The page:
The various chaperone activities of heat shock proteins contribute to ensuring cellular proteostasis. Here, we demonstrate the non-canonical unfoldase activity as an inherent functionality of the prokaryotic molecular chaperone, Hsp33. Hsp33 was originally identified as a holding chaperone that is post-translationally activated by oxidation. However, in this study, we verified that the holding-inactive reduced form of Hsp33 (RHsp33) strongly bound to the translational elongation factor, EF-Tu. This interaction was critically mediated by the redox-switch domain of RHsp33 and the guanine nucleotide-binding domain of EF-Tu. The bound RHsp33, without undergoing any conformational change, catalyzed the EF-Tu aggregation by evoking the aberrant folding of EF-Tu to expose hydrophobic surfaces. Consequently, the oligomers/aggregates of EF-Tu, but not its functional monomeric form, were highly susceptible to proteolytic degradation by Lon protease. These findings present a unique example of an ATP-independent molecular chaperone with distinctive dual functions—as an unfoldase/aggregase and as a holding chaperone—depending on the redox status. It is also suggested that the unusual unfoldase/aggregase activity of RHsp33 can contribute to cellular proteostasis by dysregulating EF-Tu under heat-stressed conditions.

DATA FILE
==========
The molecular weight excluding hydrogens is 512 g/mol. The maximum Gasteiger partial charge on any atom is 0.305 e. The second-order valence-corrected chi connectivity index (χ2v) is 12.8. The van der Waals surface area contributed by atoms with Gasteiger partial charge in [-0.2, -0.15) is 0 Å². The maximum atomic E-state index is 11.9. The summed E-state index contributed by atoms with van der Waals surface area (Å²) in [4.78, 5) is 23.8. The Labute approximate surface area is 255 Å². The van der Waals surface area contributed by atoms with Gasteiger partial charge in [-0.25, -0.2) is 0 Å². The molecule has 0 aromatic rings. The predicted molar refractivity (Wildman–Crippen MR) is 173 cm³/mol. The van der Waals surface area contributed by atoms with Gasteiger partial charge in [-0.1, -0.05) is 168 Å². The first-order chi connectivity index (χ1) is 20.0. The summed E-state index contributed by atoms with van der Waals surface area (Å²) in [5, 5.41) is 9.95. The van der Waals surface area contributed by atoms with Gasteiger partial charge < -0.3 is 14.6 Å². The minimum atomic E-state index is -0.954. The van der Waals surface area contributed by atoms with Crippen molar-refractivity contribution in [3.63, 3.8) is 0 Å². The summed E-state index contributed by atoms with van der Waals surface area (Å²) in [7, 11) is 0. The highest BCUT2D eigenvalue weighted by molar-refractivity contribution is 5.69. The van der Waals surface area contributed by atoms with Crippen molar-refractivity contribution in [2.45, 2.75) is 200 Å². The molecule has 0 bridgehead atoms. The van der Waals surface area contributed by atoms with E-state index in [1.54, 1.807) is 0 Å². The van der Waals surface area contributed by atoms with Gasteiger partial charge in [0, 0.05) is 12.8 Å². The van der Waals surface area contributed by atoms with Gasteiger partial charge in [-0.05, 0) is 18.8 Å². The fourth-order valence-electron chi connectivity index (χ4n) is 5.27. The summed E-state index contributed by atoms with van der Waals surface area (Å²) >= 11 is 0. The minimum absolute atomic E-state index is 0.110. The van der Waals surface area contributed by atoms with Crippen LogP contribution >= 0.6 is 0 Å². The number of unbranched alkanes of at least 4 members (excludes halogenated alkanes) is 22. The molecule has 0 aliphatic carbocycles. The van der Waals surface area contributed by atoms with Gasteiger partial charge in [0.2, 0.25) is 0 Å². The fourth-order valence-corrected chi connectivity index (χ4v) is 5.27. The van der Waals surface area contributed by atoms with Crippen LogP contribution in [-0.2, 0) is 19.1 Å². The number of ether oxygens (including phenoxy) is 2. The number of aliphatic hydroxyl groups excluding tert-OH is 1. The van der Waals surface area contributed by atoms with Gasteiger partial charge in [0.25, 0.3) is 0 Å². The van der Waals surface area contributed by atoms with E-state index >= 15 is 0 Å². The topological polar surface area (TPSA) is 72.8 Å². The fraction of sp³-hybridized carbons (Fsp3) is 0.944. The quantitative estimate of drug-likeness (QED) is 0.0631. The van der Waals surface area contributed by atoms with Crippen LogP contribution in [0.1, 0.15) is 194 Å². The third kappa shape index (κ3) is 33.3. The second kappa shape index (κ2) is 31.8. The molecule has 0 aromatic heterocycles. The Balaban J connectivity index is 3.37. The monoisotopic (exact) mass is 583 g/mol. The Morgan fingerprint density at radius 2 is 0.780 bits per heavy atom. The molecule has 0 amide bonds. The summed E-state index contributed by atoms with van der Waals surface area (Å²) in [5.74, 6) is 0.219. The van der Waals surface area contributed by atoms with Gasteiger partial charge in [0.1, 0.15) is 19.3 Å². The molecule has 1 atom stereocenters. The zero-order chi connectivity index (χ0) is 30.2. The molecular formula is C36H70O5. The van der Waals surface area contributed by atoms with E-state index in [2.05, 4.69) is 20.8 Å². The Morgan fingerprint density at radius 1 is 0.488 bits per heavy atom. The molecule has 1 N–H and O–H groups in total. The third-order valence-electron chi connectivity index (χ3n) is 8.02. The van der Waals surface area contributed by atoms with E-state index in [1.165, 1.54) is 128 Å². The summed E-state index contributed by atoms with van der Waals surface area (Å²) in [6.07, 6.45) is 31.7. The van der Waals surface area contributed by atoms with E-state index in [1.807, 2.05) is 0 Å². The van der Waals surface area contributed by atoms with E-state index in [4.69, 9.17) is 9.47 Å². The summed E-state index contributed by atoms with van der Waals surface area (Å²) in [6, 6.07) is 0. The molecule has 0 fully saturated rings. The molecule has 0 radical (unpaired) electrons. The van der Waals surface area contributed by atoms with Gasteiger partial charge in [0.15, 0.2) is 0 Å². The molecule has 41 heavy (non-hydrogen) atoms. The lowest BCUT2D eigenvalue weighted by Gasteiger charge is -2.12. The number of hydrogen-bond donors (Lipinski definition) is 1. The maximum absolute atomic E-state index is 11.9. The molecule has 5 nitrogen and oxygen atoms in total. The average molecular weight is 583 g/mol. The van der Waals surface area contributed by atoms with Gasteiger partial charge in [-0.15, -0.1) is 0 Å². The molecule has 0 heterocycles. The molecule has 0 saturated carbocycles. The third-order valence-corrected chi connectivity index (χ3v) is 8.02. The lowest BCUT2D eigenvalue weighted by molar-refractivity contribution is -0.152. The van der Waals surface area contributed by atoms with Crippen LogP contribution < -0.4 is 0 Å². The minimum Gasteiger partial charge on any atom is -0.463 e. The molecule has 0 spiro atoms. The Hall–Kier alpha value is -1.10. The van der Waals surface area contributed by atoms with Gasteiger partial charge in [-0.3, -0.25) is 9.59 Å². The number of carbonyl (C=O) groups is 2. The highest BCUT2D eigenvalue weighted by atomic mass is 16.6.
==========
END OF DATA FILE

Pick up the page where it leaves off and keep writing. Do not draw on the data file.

ANS, 8-anilino-1-naphthalene sulfonic acid; CD, circular dichroism; D2, domain-II; D3, domain-III; DTT, dithiothreitol; EDTA, ethylenediaminetetraacetic acid; EF-Ts, elongation factor thermal-stable; EF-Tu, elongation factor thermal-unstable; GD, guanidine nucleotide-binding domain; Hsp33, heat shock protein 33; ITC, isothermal titration calorimetry; MLD, middle linker domain; RSD, redox-switch domain; TROSY, transverse relaxation optimized spectroscopy
Keywords : proteostasis; protein quality control; protein turnover; protein misfolding; protein aggregation